Major Vent And It's Long

Discussion in 'Homesteading Questions' started by pinemead, Sep 14, 2005.

  1. pinemead

    pinemead Well-Known Member

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    I have a booth at the Farmer’s Market every Saturday. In the spring I sell herb plants in nursery pots and in decorative pots. Our market runs from the first Saturday in May to the Saturday before Christmas. People don’t buy plants in the fall, so I supplement with other things. The Market Master told us that anyone selling baked goods, etc. had to get a certificate from the Health Department. I just got off the phone with the local health department, which single handedly wiped out my whole business. I do the following each fall:

    Herb vinegars (not allowed)
    Herb oils - kept in a cooler (not allowed)
    Herb butters – frozen and kept in a cooler (not allowed)
    Pesto – kept in a cooler (not allowed)
    Fruit pies (most are not allowed, a couple of kinds are)
    Prepared Horseradish (not allowed)
    Dry mixes like soups, cakes, dips, drinks, in jars (not allowed)
    Dry tea blends (not allowed)
    Pickled veggies (not allowed)

    It appears that if I take a cup of uncooked pasta, chicken bouillon, and some dried herbs and put them in a sterilized jar, it’s illegal. To do this I need a processor’s license from the State. They will come and inspect my farm, house, kitchen, test my water and septic system, require any changes to be done (perhaps a new well?) and charge me $150 a year. I can’t even sell little bags of dried herbs.

    I was depending on the income since I am now unemployed from my full time job. I am POed to say the least, and down right devastated. I am allowed to sell sweet breads, cookies, apple butter, and a few jams and jellies. There are already several selling these items. My soup/crock pot mixes are a big seller in the fall. There's already several vendors selling soaps, jewlery, painted wood, lots of breads, jams/jellies, cakes, cookies, knitted items, and other crafts. I need fall products and now that they have my information, I can't do them anyway - I'll get fined. So now what do I do? Any ideas?
     
  2. Valduare

    Valduare Well-Known Member

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    become one of the people that just turned you down :) so you cant get turned down next year.
     

  3. CG

    CG Member

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    What a load of rubbish! Unfortunately, I don't have any good advice for you :shrug: . I am curious to find out what state you're in, though, if you don't mind sharing.
     
  4. ellebeaux

    ellebeaux Well-Known Member

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    find a local church that has an licensed catering kitchen (you can even ask the health inspector guy for names). Tell the pastor your situation and ask him if you can use it on weekdays to prepare your stuff to sell. Maybe offer him some of the goods in trade?
     
  5. fordson major

    fordson major construction and Garden b Supporter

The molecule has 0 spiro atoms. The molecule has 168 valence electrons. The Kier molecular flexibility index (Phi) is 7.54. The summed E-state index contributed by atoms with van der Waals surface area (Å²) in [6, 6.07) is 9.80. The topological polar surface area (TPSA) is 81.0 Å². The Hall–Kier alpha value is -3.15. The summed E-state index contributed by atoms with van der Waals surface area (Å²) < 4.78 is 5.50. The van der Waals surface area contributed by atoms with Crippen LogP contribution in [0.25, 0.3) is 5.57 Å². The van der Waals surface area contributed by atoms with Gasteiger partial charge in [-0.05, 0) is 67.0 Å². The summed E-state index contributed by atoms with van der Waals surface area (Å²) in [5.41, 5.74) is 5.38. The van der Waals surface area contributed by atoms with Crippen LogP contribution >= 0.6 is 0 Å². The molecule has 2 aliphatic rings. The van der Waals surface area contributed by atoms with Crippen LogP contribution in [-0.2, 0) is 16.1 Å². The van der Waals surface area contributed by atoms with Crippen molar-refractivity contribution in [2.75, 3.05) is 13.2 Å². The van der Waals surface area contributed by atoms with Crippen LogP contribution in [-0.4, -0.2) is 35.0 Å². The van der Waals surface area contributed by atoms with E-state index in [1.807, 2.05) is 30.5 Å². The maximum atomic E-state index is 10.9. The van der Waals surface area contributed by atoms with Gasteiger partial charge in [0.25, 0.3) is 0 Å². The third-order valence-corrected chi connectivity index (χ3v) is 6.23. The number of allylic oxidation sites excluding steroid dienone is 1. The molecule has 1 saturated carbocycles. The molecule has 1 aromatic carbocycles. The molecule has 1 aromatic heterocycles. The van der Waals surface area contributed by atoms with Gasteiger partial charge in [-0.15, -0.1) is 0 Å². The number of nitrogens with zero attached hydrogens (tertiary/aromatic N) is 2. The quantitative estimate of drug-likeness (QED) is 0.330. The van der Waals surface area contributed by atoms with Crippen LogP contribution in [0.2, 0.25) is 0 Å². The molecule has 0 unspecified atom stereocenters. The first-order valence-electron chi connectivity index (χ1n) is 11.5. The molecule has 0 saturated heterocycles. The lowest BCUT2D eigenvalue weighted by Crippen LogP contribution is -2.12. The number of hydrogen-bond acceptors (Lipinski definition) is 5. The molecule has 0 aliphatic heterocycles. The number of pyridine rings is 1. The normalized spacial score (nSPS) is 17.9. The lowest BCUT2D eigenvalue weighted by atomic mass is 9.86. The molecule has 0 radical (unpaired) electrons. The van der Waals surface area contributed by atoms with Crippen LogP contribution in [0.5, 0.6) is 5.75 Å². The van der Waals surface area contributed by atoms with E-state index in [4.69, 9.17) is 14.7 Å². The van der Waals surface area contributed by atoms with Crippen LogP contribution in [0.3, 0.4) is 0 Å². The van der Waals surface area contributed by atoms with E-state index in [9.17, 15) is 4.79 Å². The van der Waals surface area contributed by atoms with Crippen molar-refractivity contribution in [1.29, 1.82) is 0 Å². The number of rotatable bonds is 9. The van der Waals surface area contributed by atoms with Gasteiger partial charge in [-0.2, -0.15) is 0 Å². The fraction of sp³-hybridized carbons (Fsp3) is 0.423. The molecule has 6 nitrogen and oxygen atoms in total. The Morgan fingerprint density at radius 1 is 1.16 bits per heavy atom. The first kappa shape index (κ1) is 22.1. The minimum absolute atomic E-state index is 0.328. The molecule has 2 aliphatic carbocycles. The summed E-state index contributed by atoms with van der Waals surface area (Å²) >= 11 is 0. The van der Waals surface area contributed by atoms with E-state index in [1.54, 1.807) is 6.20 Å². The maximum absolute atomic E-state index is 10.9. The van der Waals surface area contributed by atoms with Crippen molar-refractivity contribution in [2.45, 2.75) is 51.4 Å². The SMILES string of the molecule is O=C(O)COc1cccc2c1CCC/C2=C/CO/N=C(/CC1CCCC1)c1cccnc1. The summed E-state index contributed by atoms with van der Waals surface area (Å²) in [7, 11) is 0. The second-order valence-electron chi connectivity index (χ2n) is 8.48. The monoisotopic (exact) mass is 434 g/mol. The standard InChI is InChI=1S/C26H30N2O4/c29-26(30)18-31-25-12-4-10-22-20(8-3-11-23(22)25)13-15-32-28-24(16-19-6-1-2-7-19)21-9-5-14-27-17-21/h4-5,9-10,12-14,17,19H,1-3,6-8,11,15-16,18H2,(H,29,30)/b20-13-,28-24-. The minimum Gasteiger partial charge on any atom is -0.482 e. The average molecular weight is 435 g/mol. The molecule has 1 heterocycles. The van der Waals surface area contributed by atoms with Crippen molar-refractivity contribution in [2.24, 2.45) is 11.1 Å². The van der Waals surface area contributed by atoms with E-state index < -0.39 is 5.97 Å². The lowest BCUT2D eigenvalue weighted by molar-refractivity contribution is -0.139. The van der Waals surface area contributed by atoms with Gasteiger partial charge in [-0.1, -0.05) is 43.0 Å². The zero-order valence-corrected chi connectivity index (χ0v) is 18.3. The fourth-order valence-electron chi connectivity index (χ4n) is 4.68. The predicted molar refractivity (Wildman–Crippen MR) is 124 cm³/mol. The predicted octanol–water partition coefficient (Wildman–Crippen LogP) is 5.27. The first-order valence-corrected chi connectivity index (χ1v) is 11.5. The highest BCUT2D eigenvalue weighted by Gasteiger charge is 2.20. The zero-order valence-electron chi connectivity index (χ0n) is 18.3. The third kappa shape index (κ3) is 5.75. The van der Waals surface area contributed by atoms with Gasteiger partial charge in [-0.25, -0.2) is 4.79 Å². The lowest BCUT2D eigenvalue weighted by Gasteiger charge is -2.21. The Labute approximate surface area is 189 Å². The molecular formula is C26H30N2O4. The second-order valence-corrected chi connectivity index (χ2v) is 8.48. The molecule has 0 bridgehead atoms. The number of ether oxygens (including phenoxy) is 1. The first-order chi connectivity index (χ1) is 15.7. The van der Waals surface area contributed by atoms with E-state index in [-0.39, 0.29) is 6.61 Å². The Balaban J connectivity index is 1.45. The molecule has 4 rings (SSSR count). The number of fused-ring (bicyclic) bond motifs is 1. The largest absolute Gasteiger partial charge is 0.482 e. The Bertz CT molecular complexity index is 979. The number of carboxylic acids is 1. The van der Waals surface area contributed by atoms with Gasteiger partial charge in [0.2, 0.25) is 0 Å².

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    our farmers markets here in ont. are under attack as well as church community suppers. even eggs are not allowed! you need to get in to your markets board ,there may be other vendors/former vendors that are being affected as well. if one person has a licensed kitchen you could possibly share duties and costs with that person or perhaps create a licensed kitchen your self for hire ,catering,pickling,school functions etc, may even have state funding available . what was the beef with the banned products? could some be sold frozen or with mechanical refrigeration? diferent pakaging ie. tamper proof or hermaticly sealed? may have to farm gate this years produce
     
  6. Kathy in MD

    Kathy in MD Well-Known Member Supporter

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    CG wrote..... I am curious to find out what state you're in,
    Unfortunately most state are like that

    Pinemead, You probably need a commercial kitchen, stainless steel, etc.
    Ask the Health Dept. what would be the regulations you would need to meet their standards, then ask around volunteer fire stations, church kitchens, I doubt it but maybe banquet halls or home based caterers to rent out their kitchen for a day........
     
  7. Snowdancer

    Snowdancer Well-Known Member

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    Sorry this is affecting you too! :(

    Another thing to check is even if you find a licensed kitchen; don't forget the label laws. I know when I tried you had to list a weight done on an inspected scale. :bash: Certain items must contain the ingredient list(in correct order by % ;) ) as well as information if the item was processed in facilities that also processed nuts or other 'on the list' items.

    The fines are incredible too! I don't know how anyone makes a go of it if you figure in the costs of the special 'legal' equiptment, etc. What would you need to charge to recoup your investment over a 10yr period if you aren't selling 500 pies and 100 soup mixes a week?